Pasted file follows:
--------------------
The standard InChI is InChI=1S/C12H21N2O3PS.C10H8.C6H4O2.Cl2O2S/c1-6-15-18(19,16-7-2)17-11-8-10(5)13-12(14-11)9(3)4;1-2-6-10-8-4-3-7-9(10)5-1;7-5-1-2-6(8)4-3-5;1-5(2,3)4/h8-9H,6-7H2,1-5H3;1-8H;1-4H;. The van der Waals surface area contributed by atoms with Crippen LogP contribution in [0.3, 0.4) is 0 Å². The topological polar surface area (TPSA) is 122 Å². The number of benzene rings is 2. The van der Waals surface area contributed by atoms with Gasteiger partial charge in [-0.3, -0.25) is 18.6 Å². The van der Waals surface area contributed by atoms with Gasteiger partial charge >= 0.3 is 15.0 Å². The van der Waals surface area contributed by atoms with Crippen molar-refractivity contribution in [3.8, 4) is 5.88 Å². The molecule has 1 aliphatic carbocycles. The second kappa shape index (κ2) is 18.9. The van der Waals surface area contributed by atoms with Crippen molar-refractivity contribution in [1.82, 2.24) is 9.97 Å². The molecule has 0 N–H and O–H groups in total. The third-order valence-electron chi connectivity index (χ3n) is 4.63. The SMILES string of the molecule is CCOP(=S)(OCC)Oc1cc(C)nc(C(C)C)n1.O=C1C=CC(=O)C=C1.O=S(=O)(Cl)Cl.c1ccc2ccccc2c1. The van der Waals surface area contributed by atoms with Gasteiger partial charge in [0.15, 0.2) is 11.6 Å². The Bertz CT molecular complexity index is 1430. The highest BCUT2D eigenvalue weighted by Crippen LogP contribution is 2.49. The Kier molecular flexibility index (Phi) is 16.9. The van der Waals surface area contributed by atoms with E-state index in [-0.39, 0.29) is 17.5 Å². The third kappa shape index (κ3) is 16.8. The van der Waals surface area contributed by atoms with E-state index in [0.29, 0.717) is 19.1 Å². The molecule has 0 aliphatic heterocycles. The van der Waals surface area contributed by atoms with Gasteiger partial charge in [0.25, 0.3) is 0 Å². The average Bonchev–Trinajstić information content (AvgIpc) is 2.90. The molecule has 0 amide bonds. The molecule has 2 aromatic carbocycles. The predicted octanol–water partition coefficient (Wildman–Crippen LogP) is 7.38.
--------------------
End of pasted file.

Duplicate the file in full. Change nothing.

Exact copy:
The standard InChI is InChI=1S/C12H21N2O3PS.C10H8.C6H4O2.Cl2O2S/c1-6-15-18(19,16-7-2)17-11-8-10(5)13-12(14-11)9(3)4;1-2-6-10-8-4-3-7-9(10)5-1;7-5-1-2-6(8)4-3-5;1-5(2,3)4/h8-9H,6-7H2,1-5H3;1-8H;1-4H;. The van der Waals surface area contributed by atoms with Crippen LogP contribution in [0.3, 0.4) is 0 Å². The topological polar surface area (TPSA) is 122 Å². The number of benzene rings is 2. The van der Waals surface area contributed by atoms with Gasteiger partial charge in [-0.3, -0.25) is 18.6 Å². The van der Waals surface area contributed by atoms with Gasteiger partial charge >= 0.3 is 15.0 Å². The van der Waals surface area contributed by atoms with Crippen molar-refractivity contribution in [3.8, 4) is 5.88 Å². The molecule has 1 aliphatic carbocycles. The second kappa shape index (κ2) is 18.9. The van der Waals surface area contributed by atoms with Crippen molar-refractivity contribution in [1.82, 2.24) is 9.97 Å². The molecule has 0 N–H and O–H groups in total. The third-order valence-electron chi connectivity index (χ3n) is 4.63. The SMILES string of the molecule is CCOP(=S)(OCC)Oc1cc(C)nc(C(C)C)n1.O=C1C=CC(=O)C=C1.O=S(=O)(Cl)Cl.c1ccc2ccccc2c1. The van der Waals surface area contributed by atoms with Gasteiger partial charge in [0.15, 0.2) is 11.6 Å². The Bertz CT molecular complexity index is 1430. The highest BCUT2D eigenvalue weighted by Crippen LogP contribution is 2.49. The Kier molecular flexibility index (Phi) is 16.9. The van der Waals surface area contributed by atoms with E-state index in [-0.39, 0.29) is 17.5 Å². The third kappa shape index (κ3) is 16.8. The van der Waals surface area contributed by atoms with E-state index in [0.29, 0.717) is 19.1 Å². The molecule has 0 aliphatic heterocycles. The van der Waals surface area contributed by atoms with Gasteiger partial charge in [0.25, 0.3) is 0 Å². The average Bonchev–Trinajstić information content (AvgIpc) is 2.90. The molecule has 0 amide bonds. The molecule has 2 aromatic carbocycles. The predicted octanol–water partition coefficient (Wildman–Crippen LogP) is 7.38.